"These surprising projects show that architecture, while attending to its many responsibilities, retains its capacity to delight," O'Sullivan said.
Altera and Ilico, two big new Stonefields apartment blocks, both by Warren and Mahoney, won the multi-unit category, although O'Sullivan criticised apartment standards: "Good multi-unit housing is is desperately needed in Auckland," he said, yet many of the developer-driven projects of this type are mediocre. "It's important, given the scepticism around intensification, that Aucklanders are presented with good examples of multi-unit or apartment buildings," he said.
Ellerslie's Central Park One by Architectus and Kingsland's Brothers Brewery & Juke Joint BBQ by Metropolitan Architecture Studio won the commercial category but again, O'Sullivan took a swipe: much recent building activity had yielded a disappointing level of distinction, he said.
Remuera's Lush family home by John Goldwater Architect won the enduring architecture category. The house was built 57 years ago and the owners called it 'original to the core'.
Newton's The Orange by Crosson Clarke Carnachan Architects and Tonkin Zulaika Greer Architects with Dave Pearson Architects won the heritage category. The Orange Coronation Hall was retained but a new development rose alongside it.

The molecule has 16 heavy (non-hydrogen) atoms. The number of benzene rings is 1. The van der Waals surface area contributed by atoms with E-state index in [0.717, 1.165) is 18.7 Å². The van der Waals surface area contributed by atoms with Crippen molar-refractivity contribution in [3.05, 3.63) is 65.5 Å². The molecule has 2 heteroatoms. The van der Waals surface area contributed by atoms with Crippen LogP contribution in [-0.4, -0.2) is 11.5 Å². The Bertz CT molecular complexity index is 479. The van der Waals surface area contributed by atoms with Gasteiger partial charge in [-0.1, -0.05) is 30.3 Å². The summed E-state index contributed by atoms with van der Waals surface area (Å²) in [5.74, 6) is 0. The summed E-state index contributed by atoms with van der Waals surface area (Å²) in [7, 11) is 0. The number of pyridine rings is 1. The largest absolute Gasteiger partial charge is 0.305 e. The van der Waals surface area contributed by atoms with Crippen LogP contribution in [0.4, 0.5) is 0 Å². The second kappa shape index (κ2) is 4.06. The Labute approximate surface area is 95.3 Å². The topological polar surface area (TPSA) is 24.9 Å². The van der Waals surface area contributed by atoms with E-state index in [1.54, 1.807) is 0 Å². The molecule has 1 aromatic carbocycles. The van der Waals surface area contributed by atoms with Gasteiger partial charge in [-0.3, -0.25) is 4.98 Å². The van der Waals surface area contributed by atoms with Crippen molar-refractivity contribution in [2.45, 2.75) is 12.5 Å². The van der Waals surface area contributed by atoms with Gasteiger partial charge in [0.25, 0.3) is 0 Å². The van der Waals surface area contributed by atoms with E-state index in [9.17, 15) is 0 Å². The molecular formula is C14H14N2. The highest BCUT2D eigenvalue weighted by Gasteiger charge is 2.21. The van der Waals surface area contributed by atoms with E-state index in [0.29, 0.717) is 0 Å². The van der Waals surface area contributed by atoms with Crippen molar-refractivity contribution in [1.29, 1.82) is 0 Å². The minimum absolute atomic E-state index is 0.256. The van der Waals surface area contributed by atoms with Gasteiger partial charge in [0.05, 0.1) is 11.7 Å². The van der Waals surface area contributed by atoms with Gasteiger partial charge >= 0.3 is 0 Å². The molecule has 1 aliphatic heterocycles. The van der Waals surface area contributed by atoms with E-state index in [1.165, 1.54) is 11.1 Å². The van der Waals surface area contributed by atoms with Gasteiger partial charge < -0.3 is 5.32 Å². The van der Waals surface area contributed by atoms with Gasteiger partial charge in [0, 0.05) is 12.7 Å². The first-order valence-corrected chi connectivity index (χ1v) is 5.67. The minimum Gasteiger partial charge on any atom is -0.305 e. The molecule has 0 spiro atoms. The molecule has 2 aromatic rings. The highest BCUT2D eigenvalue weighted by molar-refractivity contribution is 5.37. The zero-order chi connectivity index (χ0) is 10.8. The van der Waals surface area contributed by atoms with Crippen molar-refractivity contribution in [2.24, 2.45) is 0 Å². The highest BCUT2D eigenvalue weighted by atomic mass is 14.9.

Winning housing projects included Waiheke Island's Number 5 by Architectus, Remuera's Omahu Rd and Takapuna's City Beach House both by Fearon Hay Architects, Grey Lynn's Maidstone Studio by bell + co architecture and Andrew Kissell, Waimaukau's Bramasole by Herbst Architects, Titirangi's Tawini House by Megan Edwards Architects, Grey Lynn's E-Type House by TRA Studio, Karaka's Te Hihi by STrachan Group Architects and Lang's Beach's Lang's Cove House by Bossley Architects.
All the winners are now eligible for national architecture awards, to be announced announced in November.
Full list of winners:
Central Park One
, Ellerslie by Architectus
Brothers Brewery & Juke Joint BBQ
, Kingsland by Metropolitan Architecture Studio
Augusta Building, Auckland Grammar School, Epsom, by Architectus